A working capital loan is short-term financing used to fund a company’s daily operations, such as stock purchase or payroll coverage. Working capital financing for most common small businesses are LOCs, term loans, invoice financing and cash advances for traders.

Calculating working capital is the lifeblood of a business. Without this, invoices are depleted, inventory is not delivered, employees are unpaid and business is stagnant. Keeping your working capital out of the red is critical to success.

For small businesses, however, only a superpowerful order can disrupt the delicate balance of working capital – and all too often entrepreneurs are forced to leave valuable opportunities at the table.

Working capital loans are short term loans to help you cover the daily expenses of your company and generally keep the company’s finances flowing smoothly. It is not intended to buy assets or long-term investments.

And if you use it correctly, working capital financing for small businesses can be critical to your performance.

In this guide, we’ll cover exactly how a working capital loan works and how to evaluate the best options for your business.

Reasons to look for working capital financing for small business

Unlike most small business loans, which are invested in assets to expand their business, working capital loans are used for running costs.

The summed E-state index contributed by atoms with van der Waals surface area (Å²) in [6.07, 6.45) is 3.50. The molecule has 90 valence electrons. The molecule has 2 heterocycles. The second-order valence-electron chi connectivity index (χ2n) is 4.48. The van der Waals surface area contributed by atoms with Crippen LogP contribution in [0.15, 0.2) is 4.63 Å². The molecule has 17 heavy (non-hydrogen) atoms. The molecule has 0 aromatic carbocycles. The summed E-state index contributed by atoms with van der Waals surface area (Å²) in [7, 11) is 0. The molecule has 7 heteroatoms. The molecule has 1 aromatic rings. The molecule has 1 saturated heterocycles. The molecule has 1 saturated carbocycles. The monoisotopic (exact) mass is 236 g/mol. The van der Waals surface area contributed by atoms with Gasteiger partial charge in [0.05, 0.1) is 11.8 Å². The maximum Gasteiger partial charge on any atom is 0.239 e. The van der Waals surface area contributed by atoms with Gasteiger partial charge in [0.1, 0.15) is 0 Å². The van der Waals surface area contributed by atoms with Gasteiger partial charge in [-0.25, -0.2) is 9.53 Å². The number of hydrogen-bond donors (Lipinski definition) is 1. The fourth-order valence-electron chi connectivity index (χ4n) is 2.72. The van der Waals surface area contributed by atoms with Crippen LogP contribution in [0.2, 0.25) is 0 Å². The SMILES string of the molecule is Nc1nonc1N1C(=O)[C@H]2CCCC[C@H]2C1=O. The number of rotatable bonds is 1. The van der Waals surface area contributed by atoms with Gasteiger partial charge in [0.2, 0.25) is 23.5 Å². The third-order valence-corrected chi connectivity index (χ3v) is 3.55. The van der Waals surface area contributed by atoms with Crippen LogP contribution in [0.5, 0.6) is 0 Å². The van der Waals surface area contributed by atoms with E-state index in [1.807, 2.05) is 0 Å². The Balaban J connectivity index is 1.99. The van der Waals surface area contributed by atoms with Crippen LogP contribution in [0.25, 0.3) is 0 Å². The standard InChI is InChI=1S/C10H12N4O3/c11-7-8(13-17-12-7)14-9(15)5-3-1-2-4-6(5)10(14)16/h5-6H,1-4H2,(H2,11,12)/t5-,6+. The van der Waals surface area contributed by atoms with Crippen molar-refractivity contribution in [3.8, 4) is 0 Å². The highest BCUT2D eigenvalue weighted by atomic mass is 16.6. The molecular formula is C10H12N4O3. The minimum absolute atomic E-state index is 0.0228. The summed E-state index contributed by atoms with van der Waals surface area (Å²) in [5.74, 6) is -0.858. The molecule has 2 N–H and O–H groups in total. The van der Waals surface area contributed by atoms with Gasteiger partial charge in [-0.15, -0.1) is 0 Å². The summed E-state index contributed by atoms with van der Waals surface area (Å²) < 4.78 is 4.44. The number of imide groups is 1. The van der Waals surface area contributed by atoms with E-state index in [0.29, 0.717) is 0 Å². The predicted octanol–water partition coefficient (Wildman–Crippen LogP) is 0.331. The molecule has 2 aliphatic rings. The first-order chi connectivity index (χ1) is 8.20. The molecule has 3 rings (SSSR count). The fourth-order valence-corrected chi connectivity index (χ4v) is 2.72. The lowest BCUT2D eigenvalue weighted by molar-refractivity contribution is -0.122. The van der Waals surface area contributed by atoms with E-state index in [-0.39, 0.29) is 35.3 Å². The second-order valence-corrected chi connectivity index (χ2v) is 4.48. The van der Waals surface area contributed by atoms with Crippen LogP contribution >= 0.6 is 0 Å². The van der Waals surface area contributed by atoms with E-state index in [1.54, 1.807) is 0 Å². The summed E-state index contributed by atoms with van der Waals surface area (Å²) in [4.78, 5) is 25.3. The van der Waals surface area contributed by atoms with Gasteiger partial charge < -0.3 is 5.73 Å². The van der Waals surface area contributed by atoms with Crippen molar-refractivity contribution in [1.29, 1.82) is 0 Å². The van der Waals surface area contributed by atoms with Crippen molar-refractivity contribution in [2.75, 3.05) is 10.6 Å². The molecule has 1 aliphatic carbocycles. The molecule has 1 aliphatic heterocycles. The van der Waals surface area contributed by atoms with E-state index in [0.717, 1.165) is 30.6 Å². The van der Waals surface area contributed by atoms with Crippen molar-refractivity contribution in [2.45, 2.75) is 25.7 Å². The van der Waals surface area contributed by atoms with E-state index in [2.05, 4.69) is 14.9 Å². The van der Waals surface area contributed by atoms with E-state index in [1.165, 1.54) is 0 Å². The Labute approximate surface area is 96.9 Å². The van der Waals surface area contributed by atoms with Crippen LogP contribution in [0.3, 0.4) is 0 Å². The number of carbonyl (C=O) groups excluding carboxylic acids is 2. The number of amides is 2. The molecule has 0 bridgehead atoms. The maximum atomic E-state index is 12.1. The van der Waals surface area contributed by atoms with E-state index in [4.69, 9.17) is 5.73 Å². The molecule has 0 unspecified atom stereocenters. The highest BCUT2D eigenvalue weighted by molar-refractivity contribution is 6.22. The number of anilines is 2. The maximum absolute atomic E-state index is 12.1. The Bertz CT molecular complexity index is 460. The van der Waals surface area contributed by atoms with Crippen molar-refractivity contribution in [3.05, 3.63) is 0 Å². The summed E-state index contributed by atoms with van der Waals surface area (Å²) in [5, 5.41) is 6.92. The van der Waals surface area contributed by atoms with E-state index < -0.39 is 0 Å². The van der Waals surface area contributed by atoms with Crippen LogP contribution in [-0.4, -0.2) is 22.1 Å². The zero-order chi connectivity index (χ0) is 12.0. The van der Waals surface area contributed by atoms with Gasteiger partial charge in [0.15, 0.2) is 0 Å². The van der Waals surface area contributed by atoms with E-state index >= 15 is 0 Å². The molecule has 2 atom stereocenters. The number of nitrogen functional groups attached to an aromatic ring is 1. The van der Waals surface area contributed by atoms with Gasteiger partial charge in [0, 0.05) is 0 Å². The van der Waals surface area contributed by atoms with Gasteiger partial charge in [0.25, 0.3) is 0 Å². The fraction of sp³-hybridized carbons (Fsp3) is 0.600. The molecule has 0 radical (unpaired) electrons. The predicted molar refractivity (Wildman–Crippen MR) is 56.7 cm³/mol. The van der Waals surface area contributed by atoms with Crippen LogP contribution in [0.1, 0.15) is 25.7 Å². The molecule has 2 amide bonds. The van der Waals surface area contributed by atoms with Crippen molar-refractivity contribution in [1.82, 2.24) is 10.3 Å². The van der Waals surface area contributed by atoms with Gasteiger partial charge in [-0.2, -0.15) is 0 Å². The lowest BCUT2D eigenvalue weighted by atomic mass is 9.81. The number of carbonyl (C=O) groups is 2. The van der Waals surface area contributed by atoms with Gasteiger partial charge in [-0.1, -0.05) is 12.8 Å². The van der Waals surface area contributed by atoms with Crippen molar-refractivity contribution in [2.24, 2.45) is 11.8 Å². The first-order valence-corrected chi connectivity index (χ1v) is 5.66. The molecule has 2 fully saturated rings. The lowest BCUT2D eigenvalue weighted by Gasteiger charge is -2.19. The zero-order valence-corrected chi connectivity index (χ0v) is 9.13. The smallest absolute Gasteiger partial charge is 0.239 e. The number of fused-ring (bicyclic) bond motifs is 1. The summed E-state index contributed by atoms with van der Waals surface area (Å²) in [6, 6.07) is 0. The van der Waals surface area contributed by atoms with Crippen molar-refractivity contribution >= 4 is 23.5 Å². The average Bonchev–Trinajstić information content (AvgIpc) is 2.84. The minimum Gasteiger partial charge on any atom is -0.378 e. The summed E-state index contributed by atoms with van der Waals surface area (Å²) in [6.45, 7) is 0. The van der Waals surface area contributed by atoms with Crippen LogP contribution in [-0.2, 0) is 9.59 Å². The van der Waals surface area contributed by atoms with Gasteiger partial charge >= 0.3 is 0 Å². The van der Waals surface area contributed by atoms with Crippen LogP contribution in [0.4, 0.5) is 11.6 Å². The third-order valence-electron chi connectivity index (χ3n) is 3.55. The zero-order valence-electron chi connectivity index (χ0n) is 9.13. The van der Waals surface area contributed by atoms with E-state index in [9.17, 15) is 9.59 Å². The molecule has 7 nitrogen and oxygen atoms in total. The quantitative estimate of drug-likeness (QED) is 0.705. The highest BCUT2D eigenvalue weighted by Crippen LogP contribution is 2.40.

Operating costs may include payroll, invoices, rent – anything involved in keeping the lights on, so to speak.

Its working capital consists of assets that can be converted into cash in up to 12 months, less liabilities due within 12 months.

Basically, it is the money you have left over after you calculate how much you have done and how much you need to pay. Things like payroll, rent and utilities come out of working capital.

Your company will be in a much better position if you are running with positive working capital. And working capital financing will be one of the best ways to ensure this is the case.

Here are five general ways you can put working capital financing to work for your small business:

1. Dealing with downtime

Every business experiences downtime from time to time – especially seasonal companies.

For example, you can make a large part of your sales during the holiday season or in the hot summer months.

There’s nothing wrong with that, but you have to have enough working capital to survive during other times of the year.

2. Growth and Expansion

Are you ready to take your company to the next level?

Is expansion in your plans?

Calculating the need for working capital , you become agile. You are in a position to act quickly. The same can not be said if you are in the negative working capital position.

In fact, this can act against when you are trying to grow your business .

3. Get ready for an emergency

Just like with your personal finances, you need to prepare your company for an emergency because you never know what the future holds.

What will happen if your biggest customer gets out of the market? What if you get hit by a lawsuit? This can significantly affect your financial situation.

When you have working capital, you can handle anything that comes up – without having to struggle to find the necessary funds.

4. Pay off short-term debt obligations

Short-term debt is a way of life for many companies. You need sufficient working capital to handle this as it happens.

5. Peace of mind